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PCI-E Riser
My initial intention was to find a riser cable that was going strait off the PCI-E slot, laying flat and then having an angled female connector pointing upwards. For the length anything between 7 and 11 cm had been ok. I didn't find a single cable matching this requirements and looking good enough to handle the data a GPU needs. It had to be shielded and good quality in general. The only cable I found that I felt ok with was the Lian Li PW-PCI-E-1. It claimed to be shielded and for high performance use. I think it is a spare part for one of their cases, which made me feel more comfortable than getting one of these 5$ cable via eBay.
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The only disadvantage of the cable is its length with 30cm. This is too long to mount the GPU in a way where the connectors are at the bottom. So I decided to turn the GPU around with the connectors pointing upwards to better use the cable length. Still, there is a "wave" needed above the radiator, but this will only help air flow.
I then ended up buying an angled riser in addition to make kind of a U-turn on the top of the case. It is the Delock 41788 Riser PCI-Express. It is the green thing on the previous picture.

Additional Fans
I thought it might be a good idea to help the warm air rising from the bottom to the top. So I tried to install a slim fan on the upper right side of the radiator. It is a Cooler Master XtraFlo 120 slim. Unfortunately it interfered with the RAM, wo I had to made a little cut to the fan frame. Nothing complicated.
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My plan is to install another fan in the top of the case, right between the PSU and the top panel. There is room for a slim fan, but not for a 120mm unfortunately. The PSU cable gets in the way. So I will have to purchase a 92mm fan first. Nevertheless, I already cut the PSU bracket to get the clearance.
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Pump
I tried to mount the pump on the inner side of the PSU. This did not work very good. Also the plan to mount it above the radiator on the right side instead of the fan didn't work. On the inner side of the front panel of the case also was just a few millimeter too less clearance. So I ended up mounting it to the top panel of the case. I had this EK-DDC 3.2 PWM pump laying around, which in its original state is not able to be mounted somewhere. I had to replace the top with an EK-XTOP DDC - Plexi to make the EK-DDC Anti-Vibration Mounting kit work, because you cant screw it to the original top. Because of the initial plan of mounting the pump on top of the radiator, I also purchased the EK-UNI Holder DDC Spider. Everything mounted together you can see on the pictures. The outer holes in the top panel of the case to almost perfectly fit the mounting holes of 120mm fans. I had to enlarge the holes in the spider bracket a little bit, but this worked out very well and the outside of the top panel is harmed negligible in an aesthetic way by the screw heads.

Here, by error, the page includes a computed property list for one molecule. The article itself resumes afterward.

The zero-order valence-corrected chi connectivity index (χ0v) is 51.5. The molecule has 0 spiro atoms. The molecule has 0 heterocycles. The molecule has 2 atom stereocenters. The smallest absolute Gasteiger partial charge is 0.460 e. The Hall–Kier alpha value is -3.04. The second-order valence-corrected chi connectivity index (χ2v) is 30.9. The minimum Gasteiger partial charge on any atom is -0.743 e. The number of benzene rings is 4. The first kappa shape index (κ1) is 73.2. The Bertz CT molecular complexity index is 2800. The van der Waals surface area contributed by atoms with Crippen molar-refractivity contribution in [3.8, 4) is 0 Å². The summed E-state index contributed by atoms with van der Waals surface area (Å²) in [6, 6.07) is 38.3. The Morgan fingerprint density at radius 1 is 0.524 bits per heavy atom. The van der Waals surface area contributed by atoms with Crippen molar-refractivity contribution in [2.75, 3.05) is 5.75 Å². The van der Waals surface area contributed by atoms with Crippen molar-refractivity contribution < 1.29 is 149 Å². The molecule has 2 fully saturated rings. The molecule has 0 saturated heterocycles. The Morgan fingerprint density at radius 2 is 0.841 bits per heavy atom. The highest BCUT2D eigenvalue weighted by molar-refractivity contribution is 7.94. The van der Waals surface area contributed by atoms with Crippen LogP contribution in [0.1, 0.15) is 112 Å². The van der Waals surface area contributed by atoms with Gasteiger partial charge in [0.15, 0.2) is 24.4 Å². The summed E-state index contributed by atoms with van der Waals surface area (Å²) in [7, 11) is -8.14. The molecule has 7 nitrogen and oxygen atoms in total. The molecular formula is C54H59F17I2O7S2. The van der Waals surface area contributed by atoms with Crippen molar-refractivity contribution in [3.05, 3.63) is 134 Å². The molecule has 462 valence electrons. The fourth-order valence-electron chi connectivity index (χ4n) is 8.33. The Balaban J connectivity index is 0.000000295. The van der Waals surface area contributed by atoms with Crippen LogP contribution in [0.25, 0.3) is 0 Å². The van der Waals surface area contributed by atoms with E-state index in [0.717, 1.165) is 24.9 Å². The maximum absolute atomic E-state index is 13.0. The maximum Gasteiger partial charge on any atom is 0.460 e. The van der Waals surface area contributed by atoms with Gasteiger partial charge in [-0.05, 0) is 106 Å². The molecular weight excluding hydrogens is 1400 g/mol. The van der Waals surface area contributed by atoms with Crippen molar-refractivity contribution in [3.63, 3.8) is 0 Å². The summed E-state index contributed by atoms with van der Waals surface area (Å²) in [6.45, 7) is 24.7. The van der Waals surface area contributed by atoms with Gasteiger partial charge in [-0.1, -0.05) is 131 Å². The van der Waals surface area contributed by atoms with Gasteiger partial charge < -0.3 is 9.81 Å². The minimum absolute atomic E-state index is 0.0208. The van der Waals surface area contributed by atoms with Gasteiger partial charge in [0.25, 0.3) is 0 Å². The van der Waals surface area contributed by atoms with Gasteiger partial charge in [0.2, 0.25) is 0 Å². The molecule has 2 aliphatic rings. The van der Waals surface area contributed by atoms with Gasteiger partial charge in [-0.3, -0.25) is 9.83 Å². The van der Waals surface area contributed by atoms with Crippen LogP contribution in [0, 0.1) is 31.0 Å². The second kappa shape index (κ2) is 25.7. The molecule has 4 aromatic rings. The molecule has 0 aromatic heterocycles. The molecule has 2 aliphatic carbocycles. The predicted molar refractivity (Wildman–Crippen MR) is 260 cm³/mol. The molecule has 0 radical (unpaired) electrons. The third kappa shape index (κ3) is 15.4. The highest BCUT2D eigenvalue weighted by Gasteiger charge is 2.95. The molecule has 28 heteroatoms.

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Tubing
I did half the routing of the tubes. I am using PrimoFlex Advanced LRT Flexible Tubing. The loop starts at the reservoir, going right to the pump. From the pump to the CPU block. From there to the radiator. Still to do is the way back from the radiator to the GPU and ending in the reservoir. Between reservoir, pump and CPU there are some tight curves. I added anti kink spirals there to guarantee a smooth bend.
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Additional fans #2

In the end I had to remove my pull fan on the right side of the radiator. First of all the fan blades were touching the radiator. Second: I was not able to plug in the front USB to the motherboard with the fan installed. And third: I needed the space for the GPU Power cables.
But I installed a Noctua NF-A9x14 PWM Slim 92mm fan on the forward part of the top panel.
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Tubing #2
There was a serious kink in the tubing between the pump and the CPU block, although I already used anti kink coils. So, I decided to reroute the tubing. It now goes
Reservoir - Pump - GPU - Radiator - CPU - Reservoir
There are also Koolance Quick Disconnectors to make it possible for me to take the GPU and the top panel apart without draining the system.
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GPU